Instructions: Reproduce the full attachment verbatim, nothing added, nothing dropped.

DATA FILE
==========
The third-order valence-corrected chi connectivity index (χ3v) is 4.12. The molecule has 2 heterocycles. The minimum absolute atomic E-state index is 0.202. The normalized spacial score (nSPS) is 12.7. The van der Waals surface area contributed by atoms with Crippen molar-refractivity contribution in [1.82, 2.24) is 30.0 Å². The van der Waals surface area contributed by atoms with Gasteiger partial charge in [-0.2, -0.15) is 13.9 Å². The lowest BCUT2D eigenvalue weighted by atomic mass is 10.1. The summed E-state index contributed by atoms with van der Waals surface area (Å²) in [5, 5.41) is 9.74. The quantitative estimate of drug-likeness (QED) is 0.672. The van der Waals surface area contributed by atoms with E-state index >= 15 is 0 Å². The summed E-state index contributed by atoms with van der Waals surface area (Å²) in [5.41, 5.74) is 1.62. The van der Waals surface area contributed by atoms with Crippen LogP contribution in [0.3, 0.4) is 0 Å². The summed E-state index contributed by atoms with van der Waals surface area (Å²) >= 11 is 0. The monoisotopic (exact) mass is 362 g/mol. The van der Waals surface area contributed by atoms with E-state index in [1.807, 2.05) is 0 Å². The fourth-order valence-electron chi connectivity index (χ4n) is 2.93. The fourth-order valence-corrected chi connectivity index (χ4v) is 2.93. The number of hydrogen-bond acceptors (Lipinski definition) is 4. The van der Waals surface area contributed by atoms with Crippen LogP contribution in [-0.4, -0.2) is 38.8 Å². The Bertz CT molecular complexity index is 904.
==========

The third-order valence-corrected chi connectivity index (χ3v) is 4.12. The molecule has 2 heterocycles. The minimum absolute atomic E-state index is 0.202. The normalized spacial score (nSPS) is 12.7. The van der Waals surface area contributed by atoms with Crippen molar-refractivity contribution in [1.82, 2.24) is 30.0 Å². The van der Waals surface area contributed by atoms with Gasteiger partial charge in [-0.2, -0.15) is 13.9 Å². The lowest BCUT2D eigenvalue weighted by atomic mass is 10.1. The summed E-state index contributed by atoms with van der Waals surface area (Å²) in [5, 5.41) is 9.74. The quantitative estimate of drug-likeness (QED) is 0.672. The van der Waals surface area contributed by atoms with E-state index >= 15 is 0 Å². The summed E-state index contributed by atoms with van der Waals surface area (Å²) in [5.41, 5.74) is 1.62. The van der Waals surface area contributed by atoms with Crippen LogP contribution in [0.3, 0.4) is 0 Å². The summed E-state index contributed by atoms with van der Waals surface area (Å²) >= 11 is 0. The monoisotopic (exact) mass is 362 g/mol. The van der Waals surface area contributed by atoms with E-state index in [1.807, 2.05) is 0 Å². The fourth-order valence-electron chi connectivity index (χ4n) is 2.93. The fourth-order valence-corrected chi connectivity index (χ4v) is 2.93. The number of hydrogen-bond acceptors (Lipinski definition) is 4. The van der Waals surface area contributed by atoms with Crippen LogP contribution in [-0.4, -0.2) is 38.8 Å². The Bertz CT molecular complexity index is 904.